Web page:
Powerheads, current generators, wavemakers, and other sources of flow are essential to good Blue Tangs. If your other fish are sensitive to flow, then at least add some aeration to ensure oxygen levels remain high. Position the outflow of your filter so that bubbles are driven into the water. You can also use a filter spray bar to increase the surface area of the zone being agitated and oxygenated.

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Blue Tangs are on the delicate side and aren’t tolerant of elevated levels of ammonia, nitrite, and nitrate. This makes them poor fish to add to a new reef tank first, as New Tank Syndrome will likely kill them.

New tank syndrome occurs when ammonia levels rise as the biological filtration system stops keeping up with fish waste. And when one fish dies, it causes a second ammonia spike, which kills the others. Only add Blue Tangs to aquariums that are 3-6 months old and mature enough not to suffer from this cycle.

In other respects, Blue Regal Tangs are similar to most other saltwater fish. They prefer a pH of 8.0-8.4, which is easily achieved through a crushed aragonite substrate buffering the water chemistry. The specific gravity (salinity) should remain in the standard marine range and temperatures can be between 72-78℉.

Stability is the key to long-term Blue Tang health. This is why they tend to thrive in mature reef aquariums – SPS and LPS corals thrive in the same conditions.

Blue Tang Water Conditions:

  • pH: 8.0-8.4
  • Specific Gravity: 1.023-1.025
  • Temperature: 72-78℉
  • Current: Stong
  • Tank Region: All

Tank Mates for Blue Tangs

Tank Mates for Blue Tangs

Blue Tangs are shy, peaceful community fish that will ignore any other fish that isn’t a Tang. And when kept alongside other Tangs they are one of the most likely to be bullied.

Blue Tangs are model community tank residents for larger fish-only tanks. They are also mostly planktivores and therefore not a threat even to smaller fish like Gobies, Firefish, and small Damselfish. That said, small fish are likely to still feel threatened by the Tang’s size and speed for a while.

They also do well alongside predators that are peaceful towards anything they can’t eat, including Groupers, Marine Bettas, and Lionfish. The only real problem fish are aggressive and territorial types. Larger Angelfish, Dottybacks, Triggerfish, and certain large Damselfish (Maroon Clownfish, 3-Stripe Damselfish, etc) tend to be aggressive towards any other fish in the tank and will severely stress a Blue Tang.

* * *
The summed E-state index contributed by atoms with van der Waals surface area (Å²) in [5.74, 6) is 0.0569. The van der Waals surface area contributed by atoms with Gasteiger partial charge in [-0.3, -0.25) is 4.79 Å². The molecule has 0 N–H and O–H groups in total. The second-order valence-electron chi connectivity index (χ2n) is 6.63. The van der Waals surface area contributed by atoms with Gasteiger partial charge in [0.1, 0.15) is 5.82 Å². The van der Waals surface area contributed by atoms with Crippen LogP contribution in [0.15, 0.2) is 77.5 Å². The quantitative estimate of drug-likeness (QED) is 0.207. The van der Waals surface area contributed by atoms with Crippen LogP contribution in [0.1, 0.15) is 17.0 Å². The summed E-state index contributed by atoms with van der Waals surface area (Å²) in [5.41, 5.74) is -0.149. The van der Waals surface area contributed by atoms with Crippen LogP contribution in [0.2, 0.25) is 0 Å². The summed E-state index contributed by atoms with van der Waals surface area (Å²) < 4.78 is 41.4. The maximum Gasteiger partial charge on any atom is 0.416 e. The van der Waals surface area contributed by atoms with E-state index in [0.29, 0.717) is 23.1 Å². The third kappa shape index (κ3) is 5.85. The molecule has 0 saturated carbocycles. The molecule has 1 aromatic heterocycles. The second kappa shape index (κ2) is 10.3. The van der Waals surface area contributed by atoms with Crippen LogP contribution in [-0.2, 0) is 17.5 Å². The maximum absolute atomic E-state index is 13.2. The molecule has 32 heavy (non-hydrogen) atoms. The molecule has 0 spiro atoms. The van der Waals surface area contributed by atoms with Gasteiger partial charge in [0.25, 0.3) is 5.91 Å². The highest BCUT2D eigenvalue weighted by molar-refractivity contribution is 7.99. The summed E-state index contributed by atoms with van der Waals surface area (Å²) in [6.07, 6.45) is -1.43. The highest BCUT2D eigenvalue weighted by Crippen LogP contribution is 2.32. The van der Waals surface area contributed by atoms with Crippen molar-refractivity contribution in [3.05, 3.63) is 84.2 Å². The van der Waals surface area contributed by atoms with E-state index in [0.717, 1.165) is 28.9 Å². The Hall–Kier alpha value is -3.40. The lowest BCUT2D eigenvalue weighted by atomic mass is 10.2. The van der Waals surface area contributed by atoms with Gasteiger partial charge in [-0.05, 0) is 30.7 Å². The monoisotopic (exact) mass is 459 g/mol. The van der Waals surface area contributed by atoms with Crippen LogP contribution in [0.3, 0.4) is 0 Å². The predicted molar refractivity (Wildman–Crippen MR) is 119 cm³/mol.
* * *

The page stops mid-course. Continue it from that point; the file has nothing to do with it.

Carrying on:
Blue Tangs are also invertebrate and coral reef-safe as they will ignore all soft and hard corals, zoanthids, and sponges. You can also keep them with shrimp, crabs, Feather Duster worms, and snails. In fact, they are ideal coral reef fish because they not only need stability but will eat Macroalgae. Macroalgae is a huge problem in reef aquarists because it can cover up corals if it grows out of control. Blue Tangs don’t eat as much as exclusively vegetarian Tangs, but they will eat enough to keep it under control.

Keeping Multiple Tangs Together

One question that inevitably comes up when keeping these stunning fish is how to care for multiple Tangs. Keeping both multiple Blue Tangs and Blue Tangs with other Tangs and Surgeonfish is an expert-level challenge because these fish are extremely aggressive towards one another.

Paradoxically, many Tangs, including Blue Tangs, form schools or harems in the wild. So they have it in them to be intensely social. But the problem is that the ocean provides an infinite amount of space for them to figure out their own hierarchy. If one fish is being bullied it will eventually leave and join a new group, which they obviously can’t do in an aquarium.

Unfortunately, even keeping Tangs of different species can be a challenge due to the unique ecological niche Tangs have. As algae grazers, they can’t afford to share real estate with competitors because their food source grows slowly and they need to graze constantly. So they viciously attack other Tangs to secure good feeding grounds.

A dominant Tang may bite and slice at a subordinate Tang with its caudal spine until it dies, trying to get it to leave its turf. Blue Tangs are on the milder end of the Tang spectrum but may still fight to the death, especially in a smaller aquarium. Still, there are a few tricks you can try to increase your chances of success.

How to Prevent Regal Tang Fights

One way to get multiple Blue Tangs to live together semi-peacefully is to add them all at the same time as juveniles. As youngsters, they are much less aggressive. And as they sexually mature they will usually work out their own pecking order with not too much blood spilled. It goes without saying that you should be keeping them in a large tank for this to work.